An Oasis in the Desert
There are hints, there are signs and then there are meteors that fall from the sky and hit you right between the eyes. Take for example, how Eddie and Katie Vansell of Van Buren first met.
“There used to be this thing called Bridal Fest at the convention center,” Eddie says. “I was a freshman in college, and she was a senior in high school and we were both modeling tuxes and wedding gowns.”
“Yeah, I met my husband while wearing a wedding dress,” says Katie and the two disintegrate into laughter.
Laughter in the Vansell home mixes into a calliope of other sound and motion. Married in 2009, the couple has welcomed four children over the years, including Lillie, age eleven; Willa, age eight and four-year-old fraternal twins Margaret and Ezra, all four of whom lend their substantial voices and energy to the soundtrack of daily life.
The frenzied pace and chaos are almost enough to make the couple forget just how close they came to tragedy, as the twins insisted on entering the world well ahead of schedule.
“It was a little exciting and nerve wracking to find out that I was having twins,” Katie says. “It was different than my single pregnancies. Both of my girls arrived at term at a good weight and were healthy, no problems. You always kind of expect something to happen with twins because it’s just such a high-risk situation.”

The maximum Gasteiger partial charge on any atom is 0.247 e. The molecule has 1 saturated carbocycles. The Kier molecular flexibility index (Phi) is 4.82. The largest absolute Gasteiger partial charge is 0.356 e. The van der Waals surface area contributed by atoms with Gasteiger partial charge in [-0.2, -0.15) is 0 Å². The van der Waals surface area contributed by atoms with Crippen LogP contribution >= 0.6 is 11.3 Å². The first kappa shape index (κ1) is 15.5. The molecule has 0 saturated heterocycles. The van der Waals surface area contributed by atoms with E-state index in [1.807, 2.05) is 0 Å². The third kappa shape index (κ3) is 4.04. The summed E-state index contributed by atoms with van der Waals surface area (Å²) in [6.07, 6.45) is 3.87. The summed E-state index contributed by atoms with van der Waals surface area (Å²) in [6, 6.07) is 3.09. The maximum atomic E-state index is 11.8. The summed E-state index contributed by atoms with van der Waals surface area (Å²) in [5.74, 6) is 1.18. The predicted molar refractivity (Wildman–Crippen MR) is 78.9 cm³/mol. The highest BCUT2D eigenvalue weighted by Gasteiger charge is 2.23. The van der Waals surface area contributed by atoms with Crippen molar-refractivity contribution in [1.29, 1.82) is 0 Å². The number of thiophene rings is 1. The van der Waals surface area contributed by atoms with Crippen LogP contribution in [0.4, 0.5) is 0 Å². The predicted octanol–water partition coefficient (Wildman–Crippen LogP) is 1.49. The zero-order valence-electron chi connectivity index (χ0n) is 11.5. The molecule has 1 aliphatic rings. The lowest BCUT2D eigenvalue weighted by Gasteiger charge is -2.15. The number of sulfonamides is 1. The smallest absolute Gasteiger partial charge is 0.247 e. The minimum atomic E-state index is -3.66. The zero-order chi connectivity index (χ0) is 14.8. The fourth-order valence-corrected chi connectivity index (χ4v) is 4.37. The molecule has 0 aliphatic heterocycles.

“Katie went into preterm labor at thirty-two weeks,” Eddie says. “That was a very hopeful time and extremely trying time as well. Days feel like weeks and moments feel like hours. What little control you think that you have in life is completely lost. It’s times like those where you’re required to exhale and trust those around you and cling to prayers and the support from family members that you’re given.”
Doctors managed to delay the twins’ birth for three more crucial weeks, allowing the babies more time to develop. But when the magical day arrived right after Thanksgiving 2018, there was no doubt that the time had come.
“We joke around a lot; we refer to them as our Black Friday two-for-one deal,” Eddie says. “I was actually in line at the local hardware store at five a.m. and I got a call from Katie and she’s like, ‘It’s go time.’ By the third pregnancy, you know what that means.”
Ezra and Margaret entered the world via emergency C-section. Combined, they weighed just over ten pounds. Though small, both were spunky and raucous even in delivery – Eddie recalls Margaret as “super tiny, feisty and beautiful,” and Ezra as “loud; this kid came out like a freight train.”
But through the surreal joy of doubling their family in one fell swoop, the cold reality of the situation crept in almost immediately. Eddie noticed Ezra wheezing and watched in horror as his skin color changed to a deep blue. Nurses swooped in, whisking the babies to the NICU, the start of two months of on-and-off medical treatment, the first two weeks being the most critical.
“At birth, they both had low blood oxygen because they had underdeveloped lungs, which is common in preterm twins,” Eddie says. “Margaret was just really small; she was unable to keep her weight. Ezra was dealing with a couple of different things; he had a pneumothorax, which is a collapsed lung, pneumonia and jaundice. He was in isolation so he was unable to be held and loved as a newborn baby should be.
“I’m convinced that that is one of the hardest things that you could ever have to endure in life as a parent, watching your child cry in isolation with what seems like countless tubes and wires coming in and out of them. You’re unable to hold them or embrace them and provide that support and comfort that you want to give.”